So your pants are a 32” Waist; 36” Length; size 10 shoes, Gloves are an XL. With this information you can reasonably order clothing off the internet and expect it to fit. Shopping for a motorcycle that fits is not as simple. You go to the local Motorcycle dealership and buy for considerable sums of money a machine because it is pretty; caught your eye; you could not live another minute without it bike of your dreams. Motorcycles are not sized for Small, Medium, or Large. This is not a one size fits all purchase. Obviously if your inseam is 29” rather than 36” you may need to take this into consideration.
Your motorcycle needs to fit you. You need to be able to maneuver the bike comfortably and confidently. Make sure your Brake and Clutch controls are properly adjusted to the size of your hand. You need to be able to grasp them comfortably. Having your clutch adjusted correctly will make your maneuvering go so much more smoothly.
Before lowering your bike and changing the suspension it was manufactured with, look at lowering your seat height to get your feet on the ground. Having your feet firmly on the ground gives you a level of confidence on hills, gravel roads, or other questionable surfaces. Seat height adjustment can be approached in different ways. For Instance replacing the stock saddle you already own; or remodeling the stock seat (contouring the existing seat pad material, or having the seat pan re-upholstered to fit you) to allow a lower seat height. Your new motorcycle may have adjustment s that can be made to lower your center of gravity and keep you stable during difficult maneuvers.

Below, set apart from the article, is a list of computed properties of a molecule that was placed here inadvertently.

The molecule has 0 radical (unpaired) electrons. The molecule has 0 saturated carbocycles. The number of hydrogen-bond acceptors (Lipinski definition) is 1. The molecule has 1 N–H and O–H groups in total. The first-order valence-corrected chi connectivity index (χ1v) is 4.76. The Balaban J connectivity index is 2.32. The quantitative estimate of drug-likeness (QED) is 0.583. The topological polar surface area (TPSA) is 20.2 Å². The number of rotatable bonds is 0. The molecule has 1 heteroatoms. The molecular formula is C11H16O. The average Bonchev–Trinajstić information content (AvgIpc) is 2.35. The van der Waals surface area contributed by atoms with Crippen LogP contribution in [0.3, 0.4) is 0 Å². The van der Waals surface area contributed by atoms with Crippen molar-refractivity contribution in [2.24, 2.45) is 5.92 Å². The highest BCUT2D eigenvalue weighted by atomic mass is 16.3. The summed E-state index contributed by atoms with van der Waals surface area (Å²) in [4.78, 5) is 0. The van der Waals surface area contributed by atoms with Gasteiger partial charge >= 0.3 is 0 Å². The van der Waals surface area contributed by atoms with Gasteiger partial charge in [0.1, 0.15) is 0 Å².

Some items to take into consideration when shopping for the bike of your dreams are:
While sitting on the bike reach for the handle bars. This should not be a reach but a comfortable extension of your arm that allows your wrist to stay straight and the elbow slightly bent.
Your Knees should not be “up in the handle bars”.
Moving your feet to your brake and shift levers should be a comfortable transition and not require stretching out to reach them. If the reach is too extreme it will inhibit your reaction time to an emergency and fatigue you on long rides.
A great tool for sizing up a motorcycle is http://cycle-ergo.com . Here you can enter your height, inseam, make and model of motorcycle you are considering. This will give you an idea of how the bike will fit you. If the fit is close to what you want you should not rule out a model until you have tried it in person. Your weight is also a factor in how the cycle will fit and cycle-ergo does not take this into consideration. Enter some bikes you are familiar with to get a feel for how the site works then enter your newly desired model.
If you are in love with a particular bike don’t rule out customizations such as bar risers, custom seats, different size grips, extension kits for forward controls, or the endless number of handlebar types. Fitment is not about making your ride pretty but more about comfort, and safety. Pretty however can be a nice side effect.
Should you take the plunge into a new bike purchase and customize it to your needs don’t forget to notify your insurance agent. We will need to know not only about the new ride but also about all of the cool upgrades.